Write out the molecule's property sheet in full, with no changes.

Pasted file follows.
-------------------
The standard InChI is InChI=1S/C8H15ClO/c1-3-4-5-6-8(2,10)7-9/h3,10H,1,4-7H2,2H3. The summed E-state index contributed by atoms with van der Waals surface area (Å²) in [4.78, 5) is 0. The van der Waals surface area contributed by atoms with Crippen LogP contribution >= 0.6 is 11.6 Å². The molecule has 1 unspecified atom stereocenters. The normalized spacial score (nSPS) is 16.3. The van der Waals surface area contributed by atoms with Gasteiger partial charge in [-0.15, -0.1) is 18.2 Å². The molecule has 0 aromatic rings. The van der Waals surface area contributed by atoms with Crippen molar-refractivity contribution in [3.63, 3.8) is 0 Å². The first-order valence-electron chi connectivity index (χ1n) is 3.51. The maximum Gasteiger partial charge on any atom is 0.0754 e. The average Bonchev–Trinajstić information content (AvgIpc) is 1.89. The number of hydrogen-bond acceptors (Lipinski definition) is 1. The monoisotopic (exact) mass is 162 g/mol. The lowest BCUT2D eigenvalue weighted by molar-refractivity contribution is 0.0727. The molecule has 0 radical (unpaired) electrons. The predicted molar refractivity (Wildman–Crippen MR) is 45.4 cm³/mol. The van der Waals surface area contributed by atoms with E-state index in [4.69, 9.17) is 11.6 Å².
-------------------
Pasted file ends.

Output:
The standard InChI is InChI=1S/C8H15ClO/c1-3-4-5-6-8(2,10)7-9/h3,10H,1,4-7H2,2H3. The summed E-state index contributed by atoms with van der Waals surface area (Å²) in [4.78, 5) is 0. The van der Waals surface area contributed by atoms with Crippen LogP contribution >= 0.6 is 11.6 Å². The molecule has 1 unspecified atom stereocenters. The normalized spacial score (nSPS) is 16.3. The van der Waals surface area contributed by atoms with Gasteiger partial charge in [-0.15, -0.1) is 18.2 Å². The molecule has 0 aromatic rings. The van der Waals surface area contributed by atoms with Crippen molar-refractivity contribution in [3.63, 3.8) is 0 Å². The first-order valence-electron chi connectivity index (χ1n) is 3.51. The maximum Gasteiger partial charge on any atom is 0.0754 e. The average Bonchev–Trinajstić information content (AvgIpc) is 1.89. The number of hydrogen-bond acceptors (Lipinski definition) is 1. The monoisotopic (exact) mass is 162 g/mol. The lowest BCUT2D eigenvalue weighted by molar-refractivity contribution is 0.0727. The molecule has 0 radical (unpaired) electrons. The predicted molar refractivity (Wildman–Crippen MR) is 45.4 cm³/mol. The van der Waals surface area contributed by atoms with E-state index in [4.69, 9.17) is 11.6 Å².